The full confidential report is available to public authorities, in particular law enforcement agencies. Operational agencies may get in touch with their domestic AML/CFT coordinating agency for access to the report.

As part of this project, the FATF published a public summary of key strategic questions that law enforcement agencies should be asking before embarking on their journeys of digital transformation. This summary also includes legal, ethical and other strategic considerations that need to be taken into account in an effective digital strategy.

This work complements the Phase 1 report on Digital Transformation of AML/CFT for Operational Agencies that focuses on detection of suspicious activities and analysis of financial intelligence and was completed in October 2021.




The suspect’s arrest follows a year of international police collaboration, acting on information initially shared by private partners.

SINGAPORE: The cybercrime unit of the Nigeria Police Force arrested a 37-year-old Nigerian man in an international operation spanning four continents, coordinated and facilitated by the recently created Africa operations desk within INTERPOL’s cybercrime directorate.

The suspect is alleged to have run a transnational cybercrime syndicate that launched mass phishing campaigns and business email compromise schemes targeting companies and individual victims.

Law enforcement and cybersecurity firms have witnessed the striking increase in many forms of cybercrime in recent years, exploiting the context of COVID-19 and forming what INTERPOL Secretary General Jürgen Stock has called a “parallel pandemic”.

INTERPOL’s Africa desk, called the African Joint Operation against Cybercrime (AFJOC) and funded by the UK Foreign Commonwealth and Development Office, was launched in May 2021 to boost the capacity of 49 African countries to fight cybercrime.

Tracking the suspect’s movements, online and offline

That same month, the police operation, codenamed Delilah, was initiated by an intelligence referral from several INTERPOL partners from the private sector: Group-IB, Palo Alto Networks Unit 42 and Trend Micro.

The intelligence was enriched by analysts within INTERPOL’s Cyber Fusion Centre, which brings together experts from law enforcement and industry to turn information on criminal activities into actionable intelligence. INTERPOL’s AFJOC desk then referred the intelligence to Nigeria and followed up with multiple case coordination meetings supported by law enforcement in Australia, Canada and the United States.

Investigators began to map out and track the alleged malicious online activities of the suspect, thanks to ad hoc support from private sector firm CyberTOOLBELT, as well as tracking his physical movements as he travelled from one country to another. Nigerian law enforcement successfully apprehended the suspect at Murtala Mohammed International Airport in Lagos.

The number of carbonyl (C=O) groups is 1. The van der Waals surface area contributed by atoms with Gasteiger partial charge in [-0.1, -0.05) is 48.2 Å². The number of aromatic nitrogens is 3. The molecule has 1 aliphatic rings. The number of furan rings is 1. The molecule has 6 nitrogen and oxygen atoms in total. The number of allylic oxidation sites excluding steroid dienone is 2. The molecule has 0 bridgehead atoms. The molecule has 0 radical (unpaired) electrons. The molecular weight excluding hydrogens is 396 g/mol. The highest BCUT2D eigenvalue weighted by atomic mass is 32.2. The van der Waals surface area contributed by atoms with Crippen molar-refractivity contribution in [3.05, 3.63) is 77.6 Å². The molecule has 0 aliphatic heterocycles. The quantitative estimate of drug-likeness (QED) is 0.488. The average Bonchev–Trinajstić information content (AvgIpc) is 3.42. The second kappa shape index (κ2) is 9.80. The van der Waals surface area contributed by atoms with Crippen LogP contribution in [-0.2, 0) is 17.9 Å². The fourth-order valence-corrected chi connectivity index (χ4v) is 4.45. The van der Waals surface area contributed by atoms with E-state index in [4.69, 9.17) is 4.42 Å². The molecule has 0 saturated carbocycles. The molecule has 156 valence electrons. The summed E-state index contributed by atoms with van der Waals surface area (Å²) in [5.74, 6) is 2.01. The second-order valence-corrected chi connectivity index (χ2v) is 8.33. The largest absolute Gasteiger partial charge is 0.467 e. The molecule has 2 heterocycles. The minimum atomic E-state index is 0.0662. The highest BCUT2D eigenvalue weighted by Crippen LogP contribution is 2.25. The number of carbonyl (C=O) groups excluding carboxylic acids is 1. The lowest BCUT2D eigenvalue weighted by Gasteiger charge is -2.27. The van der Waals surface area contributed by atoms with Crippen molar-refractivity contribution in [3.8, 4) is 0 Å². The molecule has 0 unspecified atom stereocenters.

“The arrest of this alleged prominent cybercriminal in Nigeria is testament to the perseverance of our international coalition of law enforcement and INTERPOL’s private sector partners in combating cybercrime.” Garba Baba Umar, Assistant Inspector General of the Nigeria Police Force, Head of Nigeria’s INTERPOL National Central Bureau and Vice President for Africa on INTERPOL’s Executive Committee.

“I hope the results of Operation Delilah will stand as a reminder to cybercriminals across the world that law enforcement will continue to pursue them, and that this arrest will bring comfort to victims of the suspect’s alleged campaigns,” the Assistant Inspector General added.

“This case underlines both the global nature of cybercrime and the commitment required to deliver a successful arrest through a global to regional operational approach in combatting cybercrime,” said Bernardo Pillot, INTERPOL’s Assistant Director, Cybercrime Operations.

“The persistence of national law enforcement agencies, private sector partners and the INTERPOL teams all contributed to this result, analysing vast quantities of data and providing technical and live operational support,” Mr Pillot added. “Cybercrime is a threat that none of our 195 member countries face alone.”

At a time of increased cyber threats targeting businesses and the general public, INTERPOL encourages everyone to follow the safety advice featured in our #JustOneClick, #WashYourCyberHands and other online awareness campaigns, visible on our @INTERPOL_Cyber Twitter page.



Pakistan - Punjab University Hailey College of Banking & Finance (HCBF) in collaboration with the National Institute of Banking & Finance (NIBAF) organised a seminar on “Money Laundering”.

Joint Director of State Bank of Pakistan (SBP) currently working with NAB, Lahore Gulzar Khan, Principal HCBF Prof Dr Mubbsher Munawar Khan, Joint Director NIBAF Rao Ahmed Mukhtar, faculty members, students and employees attended the seminar.

In his address, Gulzar Khan gave a detailed presentation on threats caused to the national sovereignty and the economy by the menace of money laundering. He also briefed the participants on the protocol of the Financial Action Task Force (FATF). He also highlighted areas to be strengthened for placing the country on the FATF.

Rao Ahmed Mukhtar briefed the regulatory framework of SBP in developing a comprehensive policy to be practiced by the banks for control of money laundering.

Dr Mubbsher Munawar Khan also spoke on the threats caused by money laundering. He stressed the need to promote public awareness on this issue. He appreciated the efforts of the SBP officials in sharing their knowledge and experience with the students of HCBF.